(last updated July 2019)
What has been happening in the shoe retailing sector
The shoe retailing sector is dominated by large multiple chain stores. Over the past few years growing numbers of non-specialised retailers, including clothing retailers and the major supermarkets, have also started to sell shoes. Together with out of town superstores, mail order firms and internet retailers, these represent increasing competition for the independent shoe shop, whose numbers have fallen. The economic downturn during the late 2000s and early 2010s made matters worse as shoppers cut back on their spending. Cool, wet summers during the early 2010s didn't help matters either, as consumers decided against buying light footwear and sandals.
Although the economy started to recover in 2013, difficult trading conditions continued for the footwear sector throughout the year. The continuing improvement in the economy during 2014 and 2015 resulted in a more positive outlook for footwear retailers, but pressure on prices carried on. Discounting became widespread at the end of 2015 because of mild autumn and winter weather which put customers off buying winter shoes and boots.
In 2016 annual retail volume growth of footwear was at its lowest rate of growth for several years. 2017 was another tough year for UK retail, and for shoe shops in particular as they declined at a rate second only to that of fashion retailers. The tough trading conditions continued into 2018 and are expected to continue for the foreseeable future. Although the market is forecast to grow by 13.7% from 2017 to 2022, volume sales are predicted to remain subdued with growth dependent on increased prices. Growth in volume sales is not expected to exceed 2% up to 2022. It is likely that difficult times lie ahead for shoe shops due to:
- unpredictable weather - warm winter weather means that sales of boots and other winter shoes decline
- intense price competition, with customers being reluctant to pay the full price
- the growing level of online sales, particularly among young shoppers who like the fresh fashions, quick delivery and cheap prices
- increasing inflation, lack of growth in wages and falling consumer confidence
- a switch in consumer spending from buying footwear to eating out and travel
Costs increased in 2017 after the Brexit vote led to a fall in the value of the pound, increasing the cost of imported goods. The continuing uncertainty caused by the Brexit negotiations has meant that the value of the pound has remained low and is expected to remain low for some time.
There has been a fall in demand for formal work shoes while the popularity of sports footwear has grown. Although initially linked to the growth of athleisure wear, it is likely that the popularity of sports shoes will continue even when the athleisure wear trend comes to an end due to their acceptability in work and social situations. Trainers are particularly popular due to their comfort and their sales are also boosted by the trend towards health and fitness, with consumers buying them for running, walking, cycling and sport in general.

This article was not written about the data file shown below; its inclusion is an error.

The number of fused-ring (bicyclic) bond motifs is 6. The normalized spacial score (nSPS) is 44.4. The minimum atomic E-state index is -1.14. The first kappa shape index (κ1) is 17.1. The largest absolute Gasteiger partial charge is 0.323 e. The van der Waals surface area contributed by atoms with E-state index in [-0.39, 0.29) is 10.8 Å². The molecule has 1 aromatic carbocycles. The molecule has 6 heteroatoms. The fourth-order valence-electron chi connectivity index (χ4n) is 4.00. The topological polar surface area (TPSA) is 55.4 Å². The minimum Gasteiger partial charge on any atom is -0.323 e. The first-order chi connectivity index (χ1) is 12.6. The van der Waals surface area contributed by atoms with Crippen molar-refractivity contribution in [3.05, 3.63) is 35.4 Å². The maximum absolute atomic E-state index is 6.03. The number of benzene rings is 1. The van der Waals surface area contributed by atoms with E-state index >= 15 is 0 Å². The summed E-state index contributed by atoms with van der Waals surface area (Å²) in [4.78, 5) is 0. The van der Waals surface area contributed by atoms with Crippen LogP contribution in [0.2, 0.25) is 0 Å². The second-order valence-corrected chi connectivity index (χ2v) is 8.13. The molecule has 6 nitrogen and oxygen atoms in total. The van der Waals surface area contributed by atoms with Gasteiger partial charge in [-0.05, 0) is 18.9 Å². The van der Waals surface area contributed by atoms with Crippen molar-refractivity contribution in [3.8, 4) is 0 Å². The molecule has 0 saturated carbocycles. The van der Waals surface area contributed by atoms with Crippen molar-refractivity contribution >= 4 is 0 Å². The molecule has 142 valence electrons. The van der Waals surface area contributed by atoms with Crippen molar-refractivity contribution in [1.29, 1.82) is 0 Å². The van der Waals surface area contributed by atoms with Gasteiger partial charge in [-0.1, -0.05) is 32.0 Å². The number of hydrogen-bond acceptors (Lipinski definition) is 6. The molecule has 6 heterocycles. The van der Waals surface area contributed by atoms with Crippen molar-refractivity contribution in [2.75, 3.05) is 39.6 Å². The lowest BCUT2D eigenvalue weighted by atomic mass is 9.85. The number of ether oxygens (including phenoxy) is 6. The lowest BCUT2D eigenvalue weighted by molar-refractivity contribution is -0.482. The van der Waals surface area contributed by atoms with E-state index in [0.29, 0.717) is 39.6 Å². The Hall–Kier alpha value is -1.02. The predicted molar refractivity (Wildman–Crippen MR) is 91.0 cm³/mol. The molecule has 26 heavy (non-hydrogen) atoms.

With such a competitive market, you need to find a way to distinguish your shop from its rivals, for example by selling exclusive Italian shoes and boots not available in the High Street chains.
It was thought that a preference for trying before buying would mean that shoe shops were largely protected from the growth in online sales. However, although customers still generally prefer to try on shoes before they buy them, online sales of footwear have become much more popular and the growth in sales made online is predicted to continue. If you plan to specialise in a certain type of footwear you will be able to reach a much wider market if you sell them online. Although demand for cheaper ranges fell during the recent economic downturn, online sales of expensive, designer brands seem to have remained strong. Bear in mind, though, that the cost of returns is high, with nearly a quarter of shoes sold online being returned.
Keeping up to date with the shoe retailing sector
Footwear fashions can change very quickly and it's important to keep up with trends and developments. Joining a trade association is an excellent way of keeping up with developments in your industry.
The Independent Footwear Retailers Association (IFRA) represents the interest of shoe retailers in the UK. Contact the IFRA at PO Box 123, Banbury, Oxfordshire OX15 6WB.
The British Footwear Association (BFA) represents the footwear industry as a whole in the UK. You can contact the association at 3 Burystead Place, Wellingborough, Northants NN8 1AH. The Association's website is a good source of information about the footwear industry.
Subscribing to a trade journal is another good way of staying up to date with developments. Footwear Today is supported by the BFA and the IFRA - you can view the latest digital edition on their website. Drapers Weekly is a trade journal for the whole of the fashion industry, including shoe shops.
You can read about worldwide developments in the footwear industry on the World Footwear website.
You will be able to obtain a lot of useful information if you go to a trade fair. You will be able to meet manufacturers, suppliers and importers and plan your future stock buying. The Exhibitions UK website has information on forthcoming events in a wide range of trade sectors.